HK To Name Lawyer Ashley Alder As New Head Of Securities Regulator
The Hong Kong government plans to name lawyer Ashley Alder as the new head of the city’s securities watchdog, a person familiar with the situation said Friday, filling a position critical for the regulation of China’s capital markets.
Mr. Alder, currently head of Asia corporate at U.K. law firm Herbert Smith in Hong Kong, will take up the top job at the Securities and Futures Commission as scrutiny of accounting practices and allegations of fraud at some overseas-listed Chinese businesses rise with trading of several U.S.-, Hong Kong- and Toronto-listed Chinese companies suspended amid claims of improprieties.
Questions about accounting and corporate governance at Chinese-listed companies are crucial in Hong Kong, where China-related securities account for more than 70% of the trading volume on the Hong Kong exchange.
Mr. Alder is set to replace Martin Wheatley, who left as chief executive of the SFC in June after six years to take up another regulatory job in his native U.K. On his last day at the regulator, Mr. Wheatley warned investors against rushing headlong to buy shares in Chinese companies, calling China “the new dot-com” of the investment world. His comments were perceived as bold and indicative of the challenges that lie ahead of his successor.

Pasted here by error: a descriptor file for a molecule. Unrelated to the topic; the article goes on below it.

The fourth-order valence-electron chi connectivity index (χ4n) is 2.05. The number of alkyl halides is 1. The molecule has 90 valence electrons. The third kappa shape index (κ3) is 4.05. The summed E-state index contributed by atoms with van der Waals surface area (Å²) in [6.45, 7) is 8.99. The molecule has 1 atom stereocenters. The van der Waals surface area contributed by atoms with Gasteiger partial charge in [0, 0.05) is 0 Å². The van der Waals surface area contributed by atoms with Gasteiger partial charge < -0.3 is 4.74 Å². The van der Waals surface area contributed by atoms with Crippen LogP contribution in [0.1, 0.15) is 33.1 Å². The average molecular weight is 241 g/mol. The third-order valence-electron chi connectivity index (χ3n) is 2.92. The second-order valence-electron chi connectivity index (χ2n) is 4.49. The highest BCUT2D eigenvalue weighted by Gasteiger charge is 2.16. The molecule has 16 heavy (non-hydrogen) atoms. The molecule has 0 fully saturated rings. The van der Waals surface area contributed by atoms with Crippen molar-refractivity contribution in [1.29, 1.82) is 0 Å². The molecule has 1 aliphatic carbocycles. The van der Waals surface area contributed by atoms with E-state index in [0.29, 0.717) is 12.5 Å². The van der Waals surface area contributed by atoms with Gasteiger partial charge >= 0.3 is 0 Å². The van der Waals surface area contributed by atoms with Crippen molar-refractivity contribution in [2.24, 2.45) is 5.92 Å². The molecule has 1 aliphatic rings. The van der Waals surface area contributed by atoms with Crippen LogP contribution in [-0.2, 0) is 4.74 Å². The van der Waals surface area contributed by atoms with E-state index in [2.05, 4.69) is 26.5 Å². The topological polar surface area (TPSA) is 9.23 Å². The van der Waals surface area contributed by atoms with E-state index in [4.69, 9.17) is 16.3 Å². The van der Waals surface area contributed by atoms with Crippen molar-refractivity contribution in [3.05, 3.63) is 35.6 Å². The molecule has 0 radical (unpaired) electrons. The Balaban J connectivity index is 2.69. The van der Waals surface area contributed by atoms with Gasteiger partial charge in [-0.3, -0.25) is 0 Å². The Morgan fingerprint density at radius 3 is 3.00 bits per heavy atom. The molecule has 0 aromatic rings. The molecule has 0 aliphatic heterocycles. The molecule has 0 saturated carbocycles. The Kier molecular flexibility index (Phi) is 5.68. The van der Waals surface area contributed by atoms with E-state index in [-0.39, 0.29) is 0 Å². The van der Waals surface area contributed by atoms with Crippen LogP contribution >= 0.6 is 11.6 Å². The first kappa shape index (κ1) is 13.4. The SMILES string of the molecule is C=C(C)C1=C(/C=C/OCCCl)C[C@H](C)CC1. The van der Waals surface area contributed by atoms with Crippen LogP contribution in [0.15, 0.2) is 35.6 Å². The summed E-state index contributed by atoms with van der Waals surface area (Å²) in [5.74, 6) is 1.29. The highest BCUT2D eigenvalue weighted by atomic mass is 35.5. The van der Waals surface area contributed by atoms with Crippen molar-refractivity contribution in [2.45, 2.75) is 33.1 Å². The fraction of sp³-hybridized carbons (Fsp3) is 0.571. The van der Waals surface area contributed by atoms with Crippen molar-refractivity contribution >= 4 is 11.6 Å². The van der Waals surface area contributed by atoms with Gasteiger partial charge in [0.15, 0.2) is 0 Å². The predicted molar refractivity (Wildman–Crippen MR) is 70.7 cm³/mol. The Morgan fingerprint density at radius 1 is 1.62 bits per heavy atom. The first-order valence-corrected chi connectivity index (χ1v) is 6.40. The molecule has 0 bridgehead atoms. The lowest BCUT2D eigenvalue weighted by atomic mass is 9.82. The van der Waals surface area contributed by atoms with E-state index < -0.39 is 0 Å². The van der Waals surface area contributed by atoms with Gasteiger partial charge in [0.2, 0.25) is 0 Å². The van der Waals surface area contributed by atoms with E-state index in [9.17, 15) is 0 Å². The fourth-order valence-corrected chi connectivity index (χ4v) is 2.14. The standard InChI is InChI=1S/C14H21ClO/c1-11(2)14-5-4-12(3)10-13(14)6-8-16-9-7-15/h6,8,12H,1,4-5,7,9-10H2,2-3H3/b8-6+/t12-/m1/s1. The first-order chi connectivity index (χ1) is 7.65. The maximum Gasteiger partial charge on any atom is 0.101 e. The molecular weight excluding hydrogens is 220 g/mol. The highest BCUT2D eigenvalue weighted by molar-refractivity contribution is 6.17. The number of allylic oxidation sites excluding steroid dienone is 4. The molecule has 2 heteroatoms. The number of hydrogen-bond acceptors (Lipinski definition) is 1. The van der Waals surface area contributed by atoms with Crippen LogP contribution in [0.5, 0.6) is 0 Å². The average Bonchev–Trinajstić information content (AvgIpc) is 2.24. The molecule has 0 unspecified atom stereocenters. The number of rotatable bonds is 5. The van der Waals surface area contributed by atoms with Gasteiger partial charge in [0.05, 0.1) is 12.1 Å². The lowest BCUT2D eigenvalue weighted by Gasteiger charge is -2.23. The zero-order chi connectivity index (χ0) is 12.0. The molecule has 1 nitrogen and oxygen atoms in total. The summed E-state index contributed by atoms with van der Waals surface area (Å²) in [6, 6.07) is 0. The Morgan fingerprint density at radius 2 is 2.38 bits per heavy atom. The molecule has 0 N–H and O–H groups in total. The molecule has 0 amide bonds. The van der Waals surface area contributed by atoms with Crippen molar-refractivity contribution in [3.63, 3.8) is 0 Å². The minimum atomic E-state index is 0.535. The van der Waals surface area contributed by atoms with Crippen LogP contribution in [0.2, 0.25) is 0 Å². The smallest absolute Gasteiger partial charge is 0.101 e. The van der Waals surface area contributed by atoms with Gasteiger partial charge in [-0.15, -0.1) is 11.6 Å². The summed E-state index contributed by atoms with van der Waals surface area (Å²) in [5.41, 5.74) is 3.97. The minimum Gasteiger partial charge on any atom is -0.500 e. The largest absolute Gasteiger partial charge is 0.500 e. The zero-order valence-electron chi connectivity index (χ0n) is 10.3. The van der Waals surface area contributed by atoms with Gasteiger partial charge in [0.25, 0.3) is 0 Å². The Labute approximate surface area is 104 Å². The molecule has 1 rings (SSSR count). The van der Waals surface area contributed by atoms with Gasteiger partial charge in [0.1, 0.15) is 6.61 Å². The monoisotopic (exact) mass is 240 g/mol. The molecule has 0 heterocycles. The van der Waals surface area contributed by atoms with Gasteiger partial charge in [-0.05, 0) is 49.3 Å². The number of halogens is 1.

During his time in Hong Kong, Mr. Wheatley, a former deputy chief executive of London Stock Exchange Group PLC, earned a reputation as a proactive enforcer, combating insider trading and other market misconduct, as well as boosting the commission’s standing in Hong Kong and abroad.
In 2009, the SFC under his direction upset the business dealings of Richard Li, the son of Li Ka-shing, one of Asia’s wealthiest businessmen, alleging that a shareholder vote to approve a buyout deal had been rigged. An appeals court ruled in favor of the SFC, scuttling the transaction.
Market participants had wondered if the next appointee would be someone likely to perpetuate Mr. Wheatley’s enforcement style, which was more aggressive than his predecessors’—or move in another direction.
Some praised Mr. Alder’s qualifications for the role, including a previous three-year appointment as executive director of corporate finance at the SFC and his capital markets work at Herbert Smith including involvement in many Chinese listings.
Mr. Alder, who received his law education at the University of Cambridge, didn’t return requests for comment.
The SFC declined to comment.
Hong Kong shareholder activist David Webb called Mr. Alder an “excellent choice” for the job. “He’s an independent person and won’t be afraid to stand up to the pressures of government and tycoons,” said Mr. Webb, a member of the SFC’s Takeovers and Mergers Panel since 2001 who worked with Alder during his stint at the organization.
John Kuzmik, a partner at Baker Botts LLP, said he has known Mr. Alder for several years and cited his “solid credentials, international perspective, and deep local experience.”
Like other high-profile government positions in Hong Kong, the head of the SFC has been well-compensated by international standards. Mr. Wheatley earned 9.09 million Hong Kong dollars (US$1.17 million) in 2010 according to the SFC’s annual report.
Fai Hung Cheung, a partner at Allen & Overy, said: “The appointment of an international lawyer is an important development given the rapidly increasing complexity of the financial sector and the cross border regulatory issues to which this gives rise.”
Mr. Alder’s planned appointment was first reported by The Financial Times earlier Friday.
By CHESTER YUNG And KATE O’KEEFFE Dow Jones Newswire